It isn’t easy eating greens [sometimes] – CSA Week 28

Hello CSA image (2)friends!

Here we are, almost at the end of a great growing season and the farm is surely starting to look that way.  We were busy this week prepping the fields for the freezing temperatures that came about this weekend, removing summer plants and covering fall plants.  Part of our cold weather preparation consisted of our final pepper and eggplant harvest followed by removing the plants from the fields, officially wrapping up the summer fruits and giving the land a bit of rest before spring planting next year.  Be prepared for sweet and hot pepper galore within the next few weeks.  Green peppers will make an appearance again, as well as the ever daunting array of hot peppers.  With all of the summer plants gone, the farm is now filled with nothing but ginormous green leaves, scraggly fronds from all of the young carrots and fennel, and fields of young green grasses and clover to occupy the soil in the winter months in preparation for the spring.  Another tell tale sign of the farm hunkering down for winter is all of the white row fabric that now litters the farm, covering the plants to prevent damage from frost and the cold weather.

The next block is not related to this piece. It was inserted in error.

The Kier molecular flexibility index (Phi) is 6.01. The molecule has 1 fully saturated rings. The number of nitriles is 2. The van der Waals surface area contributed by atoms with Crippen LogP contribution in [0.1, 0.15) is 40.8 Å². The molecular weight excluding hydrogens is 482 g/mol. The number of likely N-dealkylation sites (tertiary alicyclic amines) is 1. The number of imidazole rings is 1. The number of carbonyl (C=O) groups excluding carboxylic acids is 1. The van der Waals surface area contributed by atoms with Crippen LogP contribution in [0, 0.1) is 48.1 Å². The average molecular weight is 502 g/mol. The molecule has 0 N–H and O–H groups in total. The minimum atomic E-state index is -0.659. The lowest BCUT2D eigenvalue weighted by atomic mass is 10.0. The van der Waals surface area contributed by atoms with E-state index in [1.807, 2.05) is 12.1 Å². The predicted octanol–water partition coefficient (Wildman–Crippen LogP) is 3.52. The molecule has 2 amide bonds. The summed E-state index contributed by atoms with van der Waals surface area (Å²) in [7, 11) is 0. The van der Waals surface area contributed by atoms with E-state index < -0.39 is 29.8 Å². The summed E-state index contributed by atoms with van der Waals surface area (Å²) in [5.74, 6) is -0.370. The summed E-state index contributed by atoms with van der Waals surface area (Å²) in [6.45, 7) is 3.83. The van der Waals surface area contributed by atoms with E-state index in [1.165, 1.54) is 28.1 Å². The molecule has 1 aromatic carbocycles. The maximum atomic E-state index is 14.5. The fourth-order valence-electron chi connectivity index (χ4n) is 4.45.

imageEvery week it seems as though small bits of the farm are coming full circle.  A few weeks ago it was planting garlic that will be harvested in May, the past few weeks have been filled with the slow removal of the summer crops, and now this coming week will be the time to plant onions that will be harvested late May and early June.  It may only be November, but next season never leaves the brain of a farmer.  However, the quiet times of the winter are always much anticipated; reminding us farmers to slow down just as the growth of the plants slow down as well.  We are also cover cropping are now empty summer fields to add nutrients back into the soil and to harbor a great ecosystem for all of the bugs and bacteria that make up our healthy soil.  I urge you all to take in all of the great views of the farm this Tuesday, see the farm slowing down yet still alive and kicking.